PastelFlamingo150: And that’s where coal comes from
I_are_facepalm: Imagine the wildfires in that oxygen rich environment…
diiejso: This confuses me. Were there massive piles of trees growing on top of dead trees? What did the ground look like at this point?
ld2gj: The first generation of fungi had to be fat AF near the end, 40 million years of wood just waiting to be eaten.
EDIT: For everyone doing the fire would have destroyed it, fossilization, etc stuff about the wood…it was a joke. I made a funny about it all.
acmemetal: Reminds me of when I learned that at one point there was practically no oxygen on earth, and when it arrived it caused a mass extinction of most living things here.
alternativerationale: Much like today’s plastics
GoldenSpikes: “Hah! Finally got you, you son of a bitch!” – 40 Million Year Old Fungus
hundenkattenglassen: Didn’t those trees also cause one of the six mass extinction events?
Remember seeing a GIF a while ago presenting the six events, one of them was basically the whole Earth on fire and IIRC some redditor mentioned pretty much this.
Pretty mind blowing fact now that we take rotten wood for granted.
joseph66hole: Could you imagine being the first tree to catch the fungus. This is why protection is important. Remember when you pollinate with a tree you are pollinating every tree it’s been with.
NegativeMagenta: “figured out” means mutated luckily.
Wykuda: Wasn’t there just a TIL on this a couple days ago
AColdBruceky: Does this mean if I keep littering then plastic will become biodegradable?/s
satanicpuppy: Lignin. It’s an organic polymer, and it took nature a while to figure it out. Basically the same as plastic, with the same end-game. Nature’s fucking clever.
The method decomposers use to break down lignin requires a bunch of O2…Plants fucking *hate* O2, but they needed some high energy shit to break down that wood, so they fucking used it…They actually used so much of it, and so much of it (even now) is bound up in decomposition, that that pretty much ended the age of macrofauna. Just not enough free oxygen in the air anymore to support a Brontosaurus (and don’t fuck with me…[Brontosaurus is *back*, baby](https://www.scientificamerican.com/article/the-brontosaurus-is-back1/))
herbw: That’s an interesting article but it ignored the thermodynamics of what’s going on here. & that’s a critical issue. Cellulose cannot easily be digested either, esp., by ungulates, which require a vast pot of protozoans and bacteria to digest the cellulose down. Even termites do it with the same symbiotic kind of stew.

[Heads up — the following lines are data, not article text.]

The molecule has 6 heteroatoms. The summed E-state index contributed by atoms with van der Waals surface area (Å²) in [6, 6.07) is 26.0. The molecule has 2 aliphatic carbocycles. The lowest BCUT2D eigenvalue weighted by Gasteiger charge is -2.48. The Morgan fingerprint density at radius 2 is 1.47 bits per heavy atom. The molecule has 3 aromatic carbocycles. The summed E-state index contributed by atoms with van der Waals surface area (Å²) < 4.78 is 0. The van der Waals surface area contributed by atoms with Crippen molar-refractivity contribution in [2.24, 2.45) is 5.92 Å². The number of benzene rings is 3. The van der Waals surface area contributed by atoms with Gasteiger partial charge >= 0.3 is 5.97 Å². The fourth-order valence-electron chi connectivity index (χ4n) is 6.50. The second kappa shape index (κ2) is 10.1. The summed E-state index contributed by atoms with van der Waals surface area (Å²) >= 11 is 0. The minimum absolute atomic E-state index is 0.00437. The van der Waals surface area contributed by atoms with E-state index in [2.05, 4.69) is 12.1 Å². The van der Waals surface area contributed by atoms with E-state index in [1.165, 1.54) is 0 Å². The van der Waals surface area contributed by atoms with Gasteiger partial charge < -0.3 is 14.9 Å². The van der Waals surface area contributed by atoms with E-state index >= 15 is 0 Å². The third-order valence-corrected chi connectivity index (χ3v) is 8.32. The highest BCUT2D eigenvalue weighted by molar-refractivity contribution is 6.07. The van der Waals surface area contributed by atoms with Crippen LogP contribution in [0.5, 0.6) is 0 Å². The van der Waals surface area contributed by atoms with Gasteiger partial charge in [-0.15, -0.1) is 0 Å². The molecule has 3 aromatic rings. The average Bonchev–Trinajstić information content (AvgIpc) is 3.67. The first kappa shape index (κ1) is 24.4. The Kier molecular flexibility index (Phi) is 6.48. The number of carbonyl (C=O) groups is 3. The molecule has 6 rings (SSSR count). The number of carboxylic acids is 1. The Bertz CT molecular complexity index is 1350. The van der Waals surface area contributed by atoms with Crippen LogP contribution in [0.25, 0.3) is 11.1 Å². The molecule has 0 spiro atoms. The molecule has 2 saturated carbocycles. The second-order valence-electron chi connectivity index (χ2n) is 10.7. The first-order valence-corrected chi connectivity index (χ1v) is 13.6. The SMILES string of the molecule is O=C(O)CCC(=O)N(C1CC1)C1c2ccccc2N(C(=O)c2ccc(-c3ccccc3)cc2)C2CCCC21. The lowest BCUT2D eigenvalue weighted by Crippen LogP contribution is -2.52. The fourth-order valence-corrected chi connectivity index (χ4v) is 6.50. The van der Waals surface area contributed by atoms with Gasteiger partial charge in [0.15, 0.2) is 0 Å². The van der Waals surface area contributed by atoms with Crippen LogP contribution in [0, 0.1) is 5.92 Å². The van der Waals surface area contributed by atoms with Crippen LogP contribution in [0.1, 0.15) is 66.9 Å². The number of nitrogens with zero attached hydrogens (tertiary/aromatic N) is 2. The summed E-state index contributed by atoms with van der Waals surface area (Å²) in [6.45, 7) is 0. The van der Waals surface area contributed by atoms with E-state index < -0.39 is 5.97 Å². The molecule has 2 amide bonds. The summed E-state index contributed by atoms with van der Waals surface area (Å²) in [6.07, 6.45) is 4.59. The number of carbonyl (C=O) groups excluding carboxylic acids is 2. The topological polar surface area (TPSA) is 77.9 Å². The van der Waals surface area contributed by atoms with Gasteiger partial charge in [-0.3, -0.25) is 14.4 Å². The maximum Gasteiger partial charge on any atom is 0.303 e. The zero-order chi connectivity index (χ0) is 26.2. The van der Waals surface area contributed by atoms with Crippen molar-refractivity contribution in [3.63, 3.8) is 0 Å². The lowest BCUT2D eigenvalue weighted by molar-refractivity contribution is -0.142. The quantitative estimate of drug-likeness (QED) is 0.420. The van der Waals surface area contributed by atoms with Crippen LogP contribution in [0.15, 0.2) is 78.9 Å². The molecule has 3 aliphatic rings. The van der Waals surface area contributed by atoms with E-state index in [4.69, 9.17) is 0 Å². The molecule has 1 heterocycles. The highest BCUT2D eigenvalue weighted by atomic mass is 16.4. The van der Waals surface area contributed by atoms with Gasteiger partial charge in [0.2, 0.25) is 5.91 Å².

We humans can’t do it either. And then there is chitin, which was first created around the time of the Burgess shales in the Cambrian, and by which means, that chitin is hard to break down, being least energy molecules made up of polymeric parts.
The same it largely true of keratin and collagen, altho not digestible by humans, microbes and some animals can digest that. The recent discovery of 100 megayrs. old collagen in dinosaur partly fossilized bone marrow shows us that incredible thermodynamics stability, created by least energy.
least energy is the resason lignin, cellulose, and chitin, plus bone and shells are not easily broken down. That creates their stability, and their survivability as fossils as well. Which is no any simple or minor effects.
Least energy rules in our world. And the indigestibility of those & cellulose, are what makes our world a much stabler, interesting place. Takes a LOT of activating energy to digest such molecules, which is why they are so very stable. As our vast coal deposits world wide also show.
Among many other least energy articles:
MedRogue: So can we get a fungus to biodegrade plastic?? 😐
Fungi have been our bros all along, and we didn’t even kno.
Ima stop eatin mushrooms in honor of our lil bros
weatherseed: I hate these articles and this TIL because it is wrong.
Fungus was a little bit behind but bacteria had already evolved the enzymes needed to break down lignin and suberin. The reason we have coal deposits and petrified wood isn’t because nothing was around to eat the fallen trees but because of chemistry and geology. You have to look at *where* those coal formations are to understand why they formed there.
The answer is wetlands, swamps, bogs, etc. A tree would fall and become buried under a layer of acidic mud. As more trees fell in they would create pressure on the layers underneath in an acidic and anaerobic environment.
This is why we only see those deposits in certain areas instead of under every bit of dry land. The bacteria and, later, fungi were doing what they do best.